As the majority correctly notes, in applying the attenuation doctrine, courts must consider the " temporal proximity" between the arrest and the discovery of the challenged evidence, " the presence of intervening circumstances, and, particularly, the purpose and flagrancy of the official misconduct" ( Brown v. Illinois, 422 U.S. 590, 603-604, 95 S.Ct. 2254, 45 L.Ed.2d 416  [citation omitted]; People v. Bradford, 15 N.Y.3d 329, 333, 910 N.Y.S.2d 771, 937 N.E.2d 528  ). But the majority glosses over the actual application of this doctrine: " intervening circumstances" typically include either release from custody or some action taken by a court ( see Johnson v. Louisiana, 406 U.S. 356, 365, 92 S.Ct. 1620, 32 L.Ed.2d 152  [intervening circumstances found where, " (p)rior to the lineup, at which (defendant) was represented by counsel, he was brought before a ... magistrate to advise him of his rights and set bail" ]; People v. Wilson, 57 N.Y.2d 786, 787-788, 455 N.Y.S.2d 585, 441 N.E.2d 1103  [intervening circumstances found because release followed by voluntary participation in lineup]; People v. Pleasant, 54 N.Y.2d 972, 974, 446 N.Y.S.2d 29, 430 N.E.2d 905 , cert. denied, 455 U.S. 924, 102 S.Ct. 1285, 71 L.Ed.2d 466  [intervening circumstances found because issuance of warrant followed illegal seizure, but preceded lineup]; People v. Poventud, 300 A.D.2d 223, 223, 752 N.Y.S.2d 654 [1st Dept.2002] [intervening circumstances where lineup was held two weeks after illegal arrest] ). Here, there was no warrant issued, no judge involved, and defendant remained in custody from the time of his arrest until he was required to participate in the lineup, which occurred mere hours after he was placed in a holding cell. Moreover, the official misconduct was particularly flagrant: defendant was arrested on pretextual charges of disorderly conduct for blocking a sidewalk, in the wee hours of the morning, when there were no pedestrians around to be blocked.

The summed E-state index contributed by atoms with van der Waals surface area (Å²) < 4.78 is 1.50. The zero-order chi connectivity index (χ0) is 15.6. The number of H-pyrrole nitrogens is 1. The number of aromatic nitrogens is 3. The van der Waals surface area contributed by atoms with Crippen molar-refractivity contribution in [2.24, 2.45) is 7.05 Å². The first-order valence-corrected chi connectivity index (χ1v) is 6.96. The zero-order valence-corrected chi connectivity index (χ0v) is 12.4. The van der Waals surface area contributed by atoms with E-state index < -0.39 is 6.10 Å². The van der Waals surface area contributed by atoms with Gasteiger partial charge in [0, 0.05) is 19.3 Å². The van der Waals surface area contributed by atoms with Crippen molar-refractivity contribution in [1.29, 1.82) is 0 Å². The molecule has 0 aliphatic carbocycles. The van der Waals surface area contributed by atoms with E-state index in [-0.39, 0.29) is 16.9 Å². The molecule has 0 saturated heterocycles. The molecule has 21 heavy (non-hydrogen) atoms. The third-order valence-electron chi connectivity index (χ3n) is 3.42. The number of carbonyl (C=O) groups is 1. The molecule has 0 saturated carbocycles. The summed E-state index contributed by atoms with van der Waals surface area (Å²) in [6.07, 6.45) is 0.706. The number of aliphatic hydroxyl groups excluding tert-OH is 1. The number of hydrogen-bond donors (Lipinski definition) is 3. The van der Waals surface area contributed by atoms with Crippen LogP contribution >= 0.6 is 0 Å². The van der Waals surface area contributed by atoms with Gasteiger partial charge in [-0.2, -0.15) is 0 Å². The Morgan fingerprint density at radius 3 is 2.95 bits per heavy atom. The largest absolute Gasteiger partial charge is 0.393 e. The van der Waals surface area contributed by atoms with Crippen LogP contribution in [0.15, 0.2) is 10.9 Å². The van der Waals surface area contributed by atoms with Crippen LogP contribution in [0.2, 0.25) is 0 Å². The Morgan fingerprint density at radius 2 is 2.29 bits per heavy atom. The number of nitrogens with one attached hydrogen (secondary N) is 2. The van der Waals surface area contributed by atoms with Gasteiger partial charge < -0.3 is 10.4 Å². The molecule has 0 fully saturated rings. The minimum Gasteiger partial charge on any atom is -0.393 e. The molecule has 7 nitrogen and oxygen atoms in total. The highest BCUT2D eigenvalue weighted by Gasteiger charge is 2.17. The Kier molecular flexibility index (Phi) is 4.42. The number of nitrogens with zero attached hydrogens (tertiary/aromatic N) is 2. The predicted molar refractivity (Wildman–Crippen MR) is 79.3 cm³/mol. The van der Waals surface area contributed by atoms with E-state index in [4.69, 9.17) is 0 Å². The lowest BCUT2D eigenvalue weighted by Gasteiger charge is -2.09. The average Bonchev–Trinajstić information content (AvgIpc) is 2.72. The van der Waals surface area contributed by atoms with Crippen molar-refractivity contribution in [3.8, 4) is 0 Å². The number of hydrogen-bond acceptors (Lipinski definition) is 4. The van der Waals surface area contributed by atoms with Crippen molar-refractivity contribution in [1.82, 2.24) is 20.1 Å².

There is no support for the determination that the telephone call between Sergeant Miller and Detective Sucic broke the causal chain between the illegal arrest and [994 N.E.2d 837] [971 N.Y.S.2d 746] the lineup, and provided the intervening circumstances necessary for a finding of attenuation. The illegal arrest was the very event that facilitated the arresting officer's acquisition of information tying Mr. Jones to the robbery. It was the illegal arrest that directly prompted Miller to call Sucic. The illegal arrest also allowed Miller to make the comparison between the photograph
and Mr. Jones. In other words, the pretextual arrest was not " sufficiently distinguishable" from Miller's observation that Mr. Jones was the same person depicted in the photograph from Sucic's file, and thus there was a direct " ‘ connection between the violation of a constitutional right and the derivative evidence’ " obtained by the police ( People v. Jones, 2 N.Y.3d 235, 242, 778 N.Y.S.2d 133, 810 N.E.2d 415 , quoting People v. Burr, 70 N.Y.2d 354, 362, 520 N.Y.S.2d 739, 514 N.E.2d 1363 , cert. denied, 485 U.S. 989, 108 S.Ct. 1294, 99 L.Ed.2d 505  ).